Thunderstone Quest, one of my favorite deck-building games, adds two more chapters with this campaign, plus options to get the game in French or German. If you’ve missed out on the previous campaigns, the Champion tier lets you catch up with the base game and the first few quests. Otherwise, you can just add to your existing box to extend the story.

High Rise: Ultraplastic Edition from Formal Ferret Games

High Rise is a city-building game that I’d seen talked about but hadn’t gotten to try myself—it was kickstarted last year and delivered to backers this year, and then sold out. Formal Ferret is back on Kickstarter for a new edition featuring plastic buildings instead of cardboard standees, and new tenants. Also, if you own the original version, you can get a fix kit to replace some of the errors or typos in the base game.

Junior Hanafuda from Junior Cards

Hanafuda is a set of playing cards from Japan, used to play a variety of games. The cards have a lot of symbolic imagery on them, representing the 12 months of the year and incorporating different plants, animals, and other icons. Louie Mantia is a graphic designer who fell in love with hanafuda cards and designed three decks featuring a dragon, tiger, and phoenix, pulling from traditional design principles to create modern-looking variations.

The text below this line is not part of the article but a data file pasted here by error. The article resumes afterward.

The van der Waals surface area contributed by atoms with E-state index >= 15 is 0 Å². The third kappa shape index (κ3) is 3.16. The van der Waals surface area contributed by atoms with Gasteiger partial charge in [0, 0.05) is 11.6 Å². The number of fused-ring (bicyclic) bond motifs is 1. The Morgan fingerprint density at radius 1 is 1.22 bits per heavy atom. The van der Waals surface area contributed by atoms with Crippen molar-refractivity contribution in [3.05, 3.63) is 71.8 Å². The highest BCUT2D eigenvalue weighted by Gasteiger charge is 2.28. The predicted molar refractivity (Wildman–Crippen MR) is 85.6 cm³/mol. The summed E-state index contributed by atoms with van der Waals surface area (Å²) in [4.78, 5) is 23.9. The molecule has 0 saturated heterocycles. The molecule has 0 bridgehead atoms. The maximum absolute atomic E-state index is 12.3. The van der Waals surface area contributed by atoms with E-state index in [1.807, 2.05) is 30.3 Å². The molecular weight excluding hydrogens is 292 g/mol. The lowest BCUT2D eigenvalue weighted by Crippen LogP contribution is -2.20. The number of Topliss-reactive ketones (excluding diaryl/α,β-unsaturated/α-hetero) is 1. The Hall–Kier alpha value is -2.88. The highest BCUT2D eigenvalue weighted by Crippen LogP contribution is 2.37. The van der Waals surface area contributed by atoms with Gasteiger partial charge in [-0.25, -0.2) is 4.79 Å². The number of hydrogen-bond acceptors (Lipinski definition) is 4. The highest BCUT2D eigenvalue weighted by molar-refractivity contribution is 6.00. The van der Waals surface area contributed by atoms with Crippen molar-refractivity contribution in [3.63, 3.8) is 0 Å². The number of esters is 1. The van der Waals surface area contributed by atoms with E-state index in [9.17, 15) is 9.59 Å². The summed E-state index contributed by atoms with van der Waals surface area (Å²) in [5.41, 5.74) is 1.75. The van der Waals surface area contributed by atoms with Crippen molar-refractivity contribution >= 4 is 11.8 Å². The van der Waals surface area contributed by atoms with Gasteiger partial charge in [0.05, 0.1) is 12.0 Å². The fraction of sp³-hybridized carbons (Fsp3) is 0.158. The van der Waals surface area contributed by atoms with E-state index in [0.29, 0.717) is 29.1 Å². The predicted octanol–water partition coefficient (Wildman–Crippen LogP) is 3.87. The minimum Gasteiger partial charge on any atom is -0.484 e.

Board Gamer-isms Enamel Pin Set from Pollia Design

Love board games? And enamel pins? This set from Pollia Design incorporates all your favorite board game tropes, from types of gamers to a shout-out to the Kallax shelving units that you see in pretty much every tabletop YouTube channel. Whether you’re a rules lawyer or you like arguing about whether to sleeve your cards, there’s a pin for everyone here.

Game Theory in the Age of Chaos from Lone Shark Games

This one’s a book, not a game, but it’s a book about applying game theory to politics (and vice versa), written by Mike Selinker of Lone Shark Games. Now, normally I tend to avoid political content here on GeekDad, particularly partisan politics, but 2020 is nothing if not unprecedented, so here we are. Game Theory in the Age of Chaos is a series of essays showing how game theory can be used to explain the way that people have been behaving, both Republicans and Democrats, from Trump to the Supreme Court, and—of course—us voters. This is an updated edition of the book, and there are two ways to get it: back this Kickstarter campaign (which also includes options to send a copy of the book to a Congressperson), or complete some tasks on the Shark.Vote page to get a copy for free.

Kabuto Sumo from BoardGameTables.com

This last one isn’t on Kickstarter yet, but you can click the link to be notified when it launches next Tuesday! Kabuto Sumo is a disc-pushing game designed by Tony Miller (Fire in the Library). It’s inspired in part by those coin-dozer machines, and involves pushing a disc to displace your opponents. I follow Tony Miller on Twitter and it’s been fun to see the progress on this from an initial concept through its development, so I’m excited to see how it turns out.

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This post was last modified on October 6, 2020 5:36 pm

Jonathan H. Liu

Jonathan H. Liu is a stay-at-home dad in Portland, Oregon, who loves to read, is always up for a board game, and has a bit of a Kickstarter habit. I can be reached at jonathan at geekdad dot com.